It’s been a week since the president’s State of the Union speech, and my disappointment has yet to abate. Much to the disgust of my radio listeners, I rated the speech a “B” on foreign policy and a “D” on domestic policy for a composite “C” grade.
My chief complaints with President Bush’s speech are centered on three areas. First, there was not one mention of one single government spending program that was to be targeted for elimination. Not one. As long as taxpayers are paying college co-eds 75 bucks to insert electronic probes into their bodies and sit back to watch a porno movie, we have programs to be eliminated.
Secondly, Bush was simply not strong enough in his defense of the concept of income tax cuts only for people who actually pay income taxes. Contrary to current liberal dogma, not every American listens to talk radio, the only venue where the “who pays what” statistics are regularly brought forth. My guess is that jaws would have dropped in Joplin if Bush had told the nation that the top 1 percent of taxpayers the Democrats are so fond of slamming actually pay almost 38 percent of all income taxes – though they earn only 17 percent of the income.
My third area of disappointment was the lack of a call for a complete, top-to-bottom overhaul of our system of taxation. It’s broken, it’s unpopular (at least with those who actually pay taxes) and it simply has to go. America is ill-served with a tax system that punishes achievement and rewards a lack of ambition.
Perhaps the president’s failure to call for an overhaul of our tax system is understandable. It’s hard to generate interest in tax reform in a country where almost one-half of wage earners don’t pay income taxes anyway – and most of those who do pay taxes couldn’t tell you how much.
Last week, a friend of mine – a life-long Democrat – called to tell me that he was considering his first vote for a Republican in 2004. He had just earned a $10,000 bonus. He knew the bonus was coming – knew it about a month or so – and had imagined the many things he could do with that money. When the check was delivered to him last week, he was dismayed to see that his total was less than $6,000. Over 40 percent of his bonus had been eaten up in income and payroll taxes.
Why was he so surprised, so shocked? He gets a paycheck every two weeks, and the same exact thing happens to each and every one of those checks. Each and every check is reduced by 40 percent or more by withheld income and payroll taxes. So, why was he caught so off guard by this bonus check?
Do I have the answer? You bet!
It’s all about mindset and expectations. My friend has been conditioned throughout his working life to not think in terms of his total salary, but rather in terms of his “take-home” pay. If you approach almost any salaried American on any given April 15 to ask them how much money they make every pay period, if they tell you anything at all, they will tell you what they “take home,” not what they actually earn. Ask them what the gross amount of their typical paycheck is and you will see a face normally reserved for brook trout. They don’t know. They only know what they “take home.” When the check comes, there are no surprises. Every penny of the take-home pay was there, and the rest had been forgotten long before.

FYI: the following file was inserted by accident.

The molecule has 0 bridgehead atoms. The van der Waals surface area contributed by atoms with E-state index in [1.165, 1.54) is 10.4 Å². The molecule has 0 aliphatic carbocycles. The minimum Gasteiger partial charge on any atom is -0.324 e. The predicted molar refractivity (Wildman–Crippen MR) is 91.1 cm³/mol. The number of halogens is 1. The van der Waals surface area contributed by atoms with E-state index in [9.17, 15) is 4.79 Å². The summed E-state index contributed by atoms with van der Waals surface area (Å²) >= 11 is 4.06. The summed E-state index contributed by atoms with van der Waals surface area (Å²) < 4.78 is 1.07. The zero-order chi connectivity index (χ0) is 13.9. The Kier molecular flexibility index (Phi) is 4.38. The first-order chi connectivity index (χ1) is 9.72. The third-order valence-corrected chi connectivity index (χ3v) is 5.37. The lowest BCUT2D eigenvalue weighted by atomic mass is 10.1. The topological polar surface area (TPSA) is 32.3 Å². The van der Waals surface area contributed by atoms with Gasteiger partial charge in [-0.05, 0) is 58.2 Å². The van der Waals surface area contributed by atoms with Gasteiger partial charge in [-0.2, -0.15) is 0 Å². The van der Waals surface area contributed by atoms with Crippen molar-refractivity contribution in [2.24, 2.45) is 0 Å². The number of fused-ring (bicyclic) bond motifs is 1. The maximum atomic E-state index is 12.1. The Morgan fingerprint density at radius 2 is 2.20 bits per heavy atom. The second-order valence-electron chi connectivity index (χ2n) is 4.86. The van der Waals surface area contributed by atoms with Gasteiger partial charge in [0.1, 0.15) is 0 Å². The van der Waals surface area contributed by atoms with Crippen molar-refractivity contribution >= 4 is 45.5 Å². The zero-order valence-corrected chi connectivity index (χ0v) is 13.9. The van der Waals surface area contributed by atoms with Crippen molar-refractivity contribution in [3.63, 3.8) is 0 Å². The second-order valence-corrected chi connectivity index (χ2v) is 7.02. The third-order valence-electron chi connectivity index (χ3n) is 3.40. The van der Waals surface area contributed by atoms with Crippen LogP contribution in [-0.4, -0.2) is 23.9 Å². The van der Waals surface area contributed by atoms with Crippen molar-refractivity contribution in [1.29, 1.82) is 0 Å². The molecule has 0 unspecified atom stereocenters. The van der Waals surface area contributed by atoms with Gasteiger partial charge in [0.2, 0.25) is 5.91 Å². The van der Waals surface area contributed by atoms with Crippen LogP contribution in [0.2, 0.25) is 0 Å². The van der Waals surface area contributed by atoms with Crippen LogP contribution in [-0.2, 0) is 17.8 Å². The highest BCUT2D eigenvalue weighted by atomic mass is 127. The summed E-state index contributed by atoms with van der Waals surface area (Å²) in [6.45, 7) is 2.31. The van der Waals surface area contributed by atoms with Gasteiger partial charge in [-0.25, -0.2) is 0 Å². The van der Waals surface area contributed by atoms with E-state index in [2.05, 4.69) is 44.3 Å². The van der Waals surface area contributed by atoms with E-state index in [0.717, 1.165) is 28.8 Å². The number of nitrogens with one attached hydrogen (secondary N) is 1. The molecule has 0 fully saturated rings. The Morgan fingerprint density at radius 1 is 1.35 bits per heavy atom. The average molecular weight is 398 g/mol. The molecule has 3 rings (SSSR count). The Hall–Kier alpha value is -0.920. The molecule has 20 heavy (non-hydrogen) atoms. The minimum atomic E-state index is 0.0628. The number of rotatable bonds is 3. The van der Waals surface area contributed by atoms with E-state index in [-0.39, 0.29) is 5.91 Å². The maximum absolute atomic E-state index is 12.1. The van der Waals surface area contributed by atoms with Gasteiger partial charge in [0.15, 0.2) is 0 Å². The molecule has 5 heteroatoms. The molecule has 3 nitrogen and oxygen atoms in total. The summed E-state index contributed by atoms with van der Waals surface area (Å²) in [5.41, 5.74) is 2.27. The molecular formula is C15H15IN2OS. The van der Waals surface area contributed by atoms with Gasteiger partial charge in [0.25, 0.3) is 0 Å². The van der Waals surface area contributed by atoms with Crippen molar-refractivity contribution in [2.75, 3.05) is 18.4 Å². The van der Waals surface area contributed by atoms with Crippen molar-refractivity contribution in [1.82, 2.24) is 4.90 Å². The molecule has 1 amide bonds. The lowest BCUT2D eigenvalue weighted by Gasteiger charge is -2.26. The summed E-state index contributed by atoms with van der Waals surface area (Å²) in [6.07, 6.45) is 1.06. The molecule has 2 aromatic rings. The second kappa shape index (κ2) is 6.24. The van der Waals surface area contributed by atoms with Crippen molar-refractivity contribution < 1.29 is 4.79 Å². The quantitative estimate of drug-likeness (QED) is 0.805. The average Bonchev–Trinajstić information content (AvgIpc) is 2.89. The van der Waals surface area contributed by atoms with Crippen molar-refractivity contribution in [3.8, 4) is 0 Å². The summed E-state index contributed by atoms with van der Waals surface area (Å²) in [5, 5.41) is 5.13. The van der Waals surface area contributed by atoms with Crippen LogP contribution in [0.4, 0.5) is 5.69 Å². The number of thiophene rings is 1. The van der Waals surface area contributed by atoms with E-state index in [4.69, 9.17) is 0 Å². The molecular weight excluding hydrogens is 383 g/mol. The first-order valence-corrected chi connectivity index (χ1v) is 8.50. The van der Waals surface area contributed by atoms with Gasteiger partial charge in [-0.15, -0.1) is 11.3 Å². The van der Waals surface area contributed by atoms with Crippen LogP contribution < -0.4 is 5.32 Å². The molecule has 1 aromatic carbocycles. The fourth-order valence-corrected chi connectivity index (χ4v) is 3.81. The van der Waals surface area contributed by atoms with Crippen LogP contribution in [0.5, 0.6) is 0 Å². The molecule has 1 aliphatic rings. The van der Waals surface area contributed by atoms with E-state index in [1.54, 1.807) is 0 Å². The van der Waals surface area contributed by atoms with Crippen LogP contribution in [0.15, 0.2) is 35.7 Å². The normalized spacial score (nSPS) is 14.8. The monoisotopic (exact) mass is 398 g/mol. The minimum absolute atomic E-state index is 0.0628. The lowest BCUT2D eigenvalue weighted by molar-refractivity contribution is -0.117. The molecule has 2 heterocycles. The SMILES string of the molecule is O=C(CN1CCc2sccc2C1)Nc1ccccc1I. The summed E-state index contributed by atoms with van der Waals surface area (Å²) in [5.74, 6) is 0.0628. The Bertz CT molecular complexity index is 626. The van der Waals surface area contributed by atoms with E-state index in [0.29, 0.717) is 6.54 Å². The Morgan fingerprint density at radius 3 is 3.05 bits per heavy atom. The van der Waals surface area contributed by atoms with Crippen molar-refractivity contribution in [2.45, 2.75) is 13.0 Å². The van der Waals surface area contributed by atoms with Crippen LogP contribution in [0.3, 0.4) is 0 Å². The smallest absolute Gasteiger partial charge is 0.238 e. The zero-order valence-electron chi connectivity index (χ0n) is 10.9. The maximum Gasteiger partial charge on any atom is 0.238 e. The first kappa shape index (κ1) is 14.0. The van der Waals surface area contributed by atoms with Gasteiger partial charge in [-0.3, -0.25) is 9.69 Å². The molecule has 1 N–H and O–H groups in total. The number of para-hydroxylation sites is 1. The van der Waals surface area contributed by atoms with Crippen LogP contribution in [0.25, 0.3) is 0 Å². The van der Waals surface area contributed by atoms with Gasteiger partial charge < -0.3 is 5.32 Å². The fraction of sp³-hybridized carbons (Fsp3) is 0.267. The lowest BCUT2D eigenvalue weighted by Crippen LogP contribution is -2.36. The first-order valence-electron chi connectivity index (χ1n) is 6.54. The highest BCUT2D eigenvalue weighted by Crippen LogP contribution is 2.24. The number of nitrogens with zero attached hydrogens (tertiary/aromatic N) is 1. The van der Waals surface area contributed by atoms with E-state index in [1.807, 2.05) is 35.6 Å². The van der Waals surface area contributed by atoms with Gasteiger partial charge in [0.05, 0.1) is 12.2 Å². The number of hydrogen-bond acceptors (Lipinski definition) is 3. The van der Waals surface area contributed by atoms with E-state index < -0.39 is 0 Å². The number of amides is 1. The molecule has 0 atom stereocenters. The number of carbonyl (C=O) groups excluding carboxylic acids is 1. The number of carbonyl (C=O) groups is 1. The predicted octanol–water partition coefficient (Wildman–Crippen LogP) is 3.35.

Not so with the bonus check. My friend earned a $10,000 bonus and that figure was sticking in his mind through the four-week wait for the money. Realization dawned quickly when he opened the envelope … taxes. Forty percent … gone! The anger welled and it became time to start rethinking his continued support for the tax-and-spend Democrats. Suddenly, the idea of a tax cut sounded rather good!
The culprit here is withholding. The system of withholding income and payroll taxes from employee paychecks has numbed tens of millions of Americans to just what they are actually paying. Perhaps you don’t know that withholding was supposed to be a temporary program! It was instituted during World War II as a way to generate a much-needed cash flow for a nation that needed to build the implements of war. The promise to Americans was that withholding would cease after the war, and citizens would go back to calculating and paying their taxes every April.
What happened to this promise of a temporary withholding program? Politicians, that’s what. Politicians soon discovered the magic of take-home pay. They found out that under withholding most people stopped thinking about the taxes they paid, and started thinking solely in terms of take-home pay. This was a perfect atmosphere for higher taxes and spending … a politician’s nirvana.
At the very least, Americans should have some clear idea of how much they are paying to cover the cost of government. Withholding stands in the way … and politicians are certainly not anxious to change the system.